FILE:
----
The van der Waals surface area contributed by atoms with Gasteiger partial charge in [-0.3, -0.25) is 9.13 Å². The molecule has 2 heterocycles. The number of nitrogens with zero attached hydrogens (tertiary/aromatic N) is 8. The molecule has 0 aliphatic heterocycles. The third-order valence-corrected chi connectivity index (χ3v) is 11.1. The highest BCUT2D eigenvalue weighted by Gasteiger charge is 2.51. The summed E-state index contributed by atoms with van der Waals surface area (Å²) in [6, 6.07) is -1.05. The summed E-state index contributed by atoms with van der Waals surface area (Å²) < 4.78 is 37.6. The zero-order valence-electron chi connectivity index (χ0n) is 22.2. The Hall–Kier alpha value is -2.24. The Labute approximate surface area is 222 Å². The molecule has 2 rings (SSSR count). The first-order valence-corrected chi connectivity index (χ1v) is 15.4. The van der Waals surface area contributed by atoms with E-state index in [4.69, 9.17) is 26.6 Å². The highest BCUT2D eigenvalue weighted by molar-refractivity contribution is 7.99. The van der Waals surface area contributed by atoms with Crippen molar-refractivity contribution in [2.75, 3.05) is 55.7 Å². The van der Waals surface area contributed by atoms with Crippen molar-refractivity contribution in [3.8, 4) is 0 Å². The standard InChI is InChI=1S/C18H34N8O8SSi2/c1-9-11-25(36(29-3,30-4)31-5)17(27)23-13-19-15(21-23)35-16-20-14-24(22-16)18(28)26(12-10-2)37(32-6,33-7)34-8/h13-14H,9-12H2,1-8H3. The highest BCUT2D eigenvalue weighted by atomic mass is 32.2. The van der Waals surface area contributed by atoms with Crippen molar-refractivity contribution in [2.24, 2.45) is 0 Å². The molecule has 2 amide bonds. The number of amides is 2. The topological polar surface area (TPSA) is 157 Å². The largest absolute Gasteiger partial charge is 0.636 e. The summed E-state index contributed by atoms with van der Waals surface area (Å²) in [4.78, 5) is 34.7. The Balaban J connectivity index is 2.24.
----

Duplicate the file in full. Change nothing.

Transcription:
The van der Waals surface area contributed by atoms with Gasteiger partial charge in [-0.3, -0.25) is 9.13 Å². The molecule has 2 heterocycles. The number of nitrogens with zero attached hydrogens (tertiary/aromatic N) is 8. The molecule has 0 aliphatic heterocycles. The third-order valence-corrected chi connectivity index (χ3v) is 11.1. The highest BCUT2D eigenvalue weighted by Gasteiger charge is 2.51. The summed E-state index contributed by atoms with van der Waals surface area (Å²) in [6, 6.07) is -1.05. The summed E-state index contributed by atoms with van der Waals surface area (Å²) < 4.78 is 37.6. The zero-order valence-electron chi connectivity index (χ0n) is 22.2. The Hall–Kier alpha value is -2.24. The Labute approximate surface area is 222 Å². The molecule has 2 rings (SSSR count). The first-order valence-corrected chi connectivity index (χ1v) is 15.4. The van der Waals surface area contributed by atoms with E-state index in [4.69, 9.17) is 26.6 Å². The highest BCUT2D eigenvalue weighted by molar-refractivity contribution is 7.99. The van der Waals surface area contributed by atoms with Crippen molar-refractivity contribution in [2.75, 3.05) is 55.7 Å². The van der Waals surface area contributed by atoms with Crippen molar-refractivity contribution in [3.8, 4) is 0 Å². The standard InChI is InChI=1S/C18H34N8O8SSi2/c1-9-11-25(36(29-3,30-4)31-5)17(27)23-13-19-15(21-23)35-16-20-14-24(22-16)18(28)26(12-10-2)37(32-6,33-7)34-8/h13-14H,9-12H2,1-8H3. The highest BCUT2D eigenvalue weighted by atomic mass is 32.2. The van der Waals surface area contributed by atoms with Crippen molar-refractivity contribution in [2.24, 2.45) is 0 Å². The molecule has 2 amide bonds. The number of amides is 2. The topological polar surface area (TPSA) is 157 Å². The largest absolute Gasteiger partial charge is 0.636 e. The summed E-state index contributed by atoms with van der Waals surface area (Å²) in [4.78, 5) is 34.7. The Balaban J connectivity index is 2.24.